Like most writers, I am excited about the advances in digital publishing. In past columns I have detailed the many advantages we currently experience and those we anticipate in the future.
There are, however, some less delightful aspects of the new Indie Publishing revolution, as I have discovered recently.
This article is not about those natural and expected new obstacles, not about increased competition in the market place, nor about virtual shelves overcrowded with works aimed at quantity rather than quality in order to aggregate dollars. It’s not about potential piracy, or even about self marketing (a huge topic in itself).
This piece is about ever increasing responsibility. Specifically, the responsibility of the author to present his/her very best work, period.
Once upon a time, an author could write a book, look it over once or twice, hand it to an editor, and walk away. If any additional editing was needed, the editor or the publisher saw to it. Then it is published and it was done. Done!
That is not the case today. With technological advances it is now possible for the self publisher to return to his book to correct a misspelling, remove a duplicate word, or correct an indent at any time. In fact, the author could in theory change plot lines, remove chapters––in short, make any number of substantial changes to the book. Not just for a limited period of time; it can be done 24 hours a day – forever.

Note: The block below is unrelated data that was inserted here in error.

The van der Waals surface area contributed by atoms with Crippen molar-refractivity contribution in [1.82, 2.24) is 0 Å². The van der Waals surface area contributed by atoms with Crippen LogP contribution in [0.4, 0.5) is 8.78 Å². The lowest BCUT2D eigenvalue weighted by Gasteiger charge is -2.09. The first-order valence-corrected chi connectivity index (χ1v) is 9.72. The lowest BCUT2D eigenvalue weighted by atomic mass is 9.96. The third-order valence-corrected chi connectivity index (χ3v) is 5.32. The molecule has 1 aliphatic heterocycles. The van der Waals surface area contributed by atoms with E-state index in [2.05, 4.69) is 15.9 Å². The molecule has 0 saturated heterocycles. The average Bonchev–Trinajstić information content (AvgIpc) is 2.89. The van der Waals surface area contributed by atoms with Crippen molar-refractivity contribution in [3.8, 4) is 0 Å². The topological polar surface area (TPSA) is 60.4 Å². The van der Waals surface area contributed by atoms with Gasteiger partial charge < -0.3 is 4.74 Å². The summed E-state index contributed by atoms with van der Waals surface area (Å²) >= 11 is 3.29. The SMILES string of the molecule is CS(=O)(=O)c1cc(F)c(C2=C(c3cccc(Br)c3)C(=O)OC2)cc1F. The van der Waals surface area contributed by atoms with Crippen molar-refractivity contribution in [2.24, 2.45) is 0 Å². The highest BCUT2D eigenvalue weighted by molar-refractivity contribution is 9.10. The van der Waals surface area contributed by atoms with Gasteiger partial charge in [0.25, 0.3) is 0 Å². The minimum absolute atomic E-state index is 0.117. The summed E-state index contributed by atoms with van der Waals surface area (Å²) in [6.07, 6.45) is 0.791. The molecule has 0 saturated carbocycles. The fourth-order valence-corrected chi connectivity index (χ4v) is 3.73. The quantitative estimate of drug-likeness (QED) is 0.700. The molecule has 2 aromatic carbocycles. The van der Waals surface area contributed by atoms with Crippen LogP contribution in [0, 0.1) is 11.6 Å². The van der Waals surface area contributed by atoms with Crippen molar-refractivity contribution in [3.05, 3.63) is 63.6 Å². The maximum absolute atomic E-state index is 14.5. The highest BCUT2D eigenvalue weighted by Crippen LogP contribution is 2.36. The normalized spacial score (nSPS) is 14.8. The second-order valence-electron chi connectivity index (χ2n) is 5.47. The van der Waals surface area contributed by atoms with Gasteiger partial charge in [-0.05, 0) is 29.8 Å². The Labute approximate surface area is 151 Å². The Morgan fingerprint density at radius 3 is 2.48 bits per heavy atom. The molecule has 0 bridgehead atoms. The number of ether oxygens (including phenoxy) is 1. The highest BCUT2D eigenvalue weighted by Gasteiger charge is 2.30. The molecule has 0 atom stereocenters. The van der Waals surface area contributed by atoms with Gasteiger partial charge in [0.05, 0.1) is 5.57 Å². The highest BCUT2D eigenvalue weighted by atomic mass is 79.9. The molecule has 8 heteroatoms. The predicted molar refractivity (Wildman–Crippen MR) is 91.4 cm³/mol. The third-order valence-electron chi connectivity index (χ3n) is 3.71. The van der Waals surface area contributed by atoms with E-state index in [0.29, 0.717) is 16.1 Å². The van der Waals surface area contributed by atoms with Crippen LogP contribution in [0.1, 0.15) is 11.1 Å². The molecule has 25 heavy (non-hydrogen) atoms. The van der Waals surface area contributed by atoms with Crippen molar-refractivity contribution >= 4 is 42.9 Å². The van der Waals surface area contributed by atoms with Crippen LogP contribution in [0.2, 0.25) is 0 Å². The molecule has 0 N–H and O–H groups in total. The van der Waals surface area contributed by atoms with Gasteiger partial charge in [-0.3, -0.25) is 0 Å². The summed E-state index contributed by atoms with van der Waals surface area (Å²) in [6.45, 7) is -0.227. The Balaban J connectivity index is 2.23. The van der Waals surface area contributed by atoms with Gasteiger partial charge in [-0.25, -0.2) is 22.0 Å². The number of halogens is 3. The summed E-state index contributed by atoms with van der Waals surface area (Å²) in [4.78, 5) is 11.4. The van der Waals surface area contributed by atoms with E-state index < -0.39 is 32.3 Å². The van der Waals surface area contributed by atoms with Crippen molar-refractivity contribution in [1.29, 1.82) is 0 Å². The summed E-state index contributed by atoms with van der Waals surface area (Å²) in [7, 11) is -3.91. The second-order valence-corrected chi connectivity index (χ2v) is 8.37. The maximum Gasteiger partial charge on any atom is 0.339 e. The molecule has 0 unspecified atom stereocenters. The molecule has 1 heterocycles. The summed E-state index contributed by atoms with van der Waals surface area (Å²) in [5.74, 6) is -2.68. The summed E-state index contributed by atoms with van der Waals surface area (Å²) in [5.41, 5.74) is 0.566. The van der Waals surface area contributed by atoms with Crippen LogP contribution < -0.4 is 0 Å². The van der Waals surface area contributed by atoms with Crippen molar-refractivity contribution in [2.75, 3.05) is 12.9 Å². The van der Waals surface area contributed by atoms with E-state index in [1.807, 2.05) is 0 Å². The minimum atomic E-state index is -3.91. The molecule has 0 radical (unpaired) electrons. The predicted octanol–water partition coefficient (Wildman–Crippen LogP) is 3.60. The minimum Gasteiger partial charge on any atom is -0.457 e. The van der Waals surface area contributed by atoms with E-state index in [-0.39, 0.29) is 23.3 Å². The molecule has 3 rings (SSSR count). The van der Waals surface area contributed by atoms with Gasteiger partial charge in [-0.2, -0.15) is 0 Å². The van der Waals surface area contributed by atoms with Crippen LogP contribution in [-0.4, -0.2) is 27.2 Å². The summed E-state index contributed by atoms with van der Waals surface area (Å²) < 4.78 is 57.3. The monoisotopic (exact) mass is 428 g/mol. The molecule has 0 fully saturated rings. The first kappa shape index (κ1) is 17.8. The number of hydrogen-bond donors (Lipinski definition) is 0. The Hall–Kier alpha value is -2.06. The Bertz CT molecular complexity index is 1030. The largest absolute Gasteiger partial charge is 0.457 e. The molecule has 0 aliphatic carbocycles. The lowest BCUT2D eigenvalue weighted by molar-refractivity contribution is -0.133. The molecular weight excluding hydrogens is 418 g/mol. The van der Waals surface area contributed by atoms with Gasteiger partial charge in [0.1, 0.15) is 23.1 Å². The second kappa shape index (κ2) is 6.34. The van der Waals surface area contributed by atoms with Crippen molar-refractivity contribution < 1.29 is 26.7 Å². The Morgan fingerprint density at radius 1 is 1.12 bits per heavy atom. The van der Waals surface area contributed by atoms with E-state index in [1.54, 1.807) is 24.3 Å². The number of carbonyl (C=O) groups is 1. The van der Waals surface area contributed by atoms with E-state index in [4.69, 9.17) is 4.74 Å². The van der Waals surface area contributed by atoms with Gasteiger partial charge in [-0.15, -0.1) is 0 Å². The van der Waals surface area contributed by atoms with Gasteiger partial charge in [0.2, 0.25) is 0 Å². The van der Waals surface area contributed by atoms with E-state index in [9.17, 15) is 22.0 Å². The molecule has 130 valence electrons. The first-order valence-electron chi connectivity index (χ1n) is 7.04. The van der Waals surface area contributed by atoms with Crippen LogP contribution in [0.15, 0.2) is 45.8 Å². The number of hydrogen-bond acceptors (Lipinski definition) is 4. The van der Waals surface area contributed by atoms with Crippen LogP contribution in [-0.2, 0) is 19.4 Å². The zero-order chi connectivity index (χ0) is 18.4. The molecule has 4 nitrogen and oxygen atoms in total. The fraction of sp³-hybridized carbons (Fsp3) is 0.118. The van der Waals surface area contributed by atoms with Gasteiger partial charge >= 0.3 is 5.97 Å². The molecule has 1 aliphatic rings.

This would seem a tremendous advantage for the author, and in many ways it is. But it can also be a curse.
Editing a novel can be an endless process if one allows it. Each revisit, each change, has a domino effect which ensures that more changes will likely be necessary to reach perfection. The more the author reviews, the more changes suggest themselves. This is the definition of infinity.
Today this Miasma is exacerbated by accessibility. Not so long ago, if a guest at a cocktail party remarked on some perceived inaccuracy in a novel, the author could grin and shrug and move on. No longer. There is now a conscience nag that leads to additional research, and if indeed the guest turns out to be correct, the nag grows into guilt which in turn compels action. The author returns to the book to correct it, not just because he feels he should, but because he can, and he knows that everyone knows he can.
The moral to this tale is not just the standard reminder to edit, edit, edit before publishing a work, but also to learn where to draw that line in the sand. It is about finding the balance between one’s satisfaction with a published work and infinite editing. Know when to stop.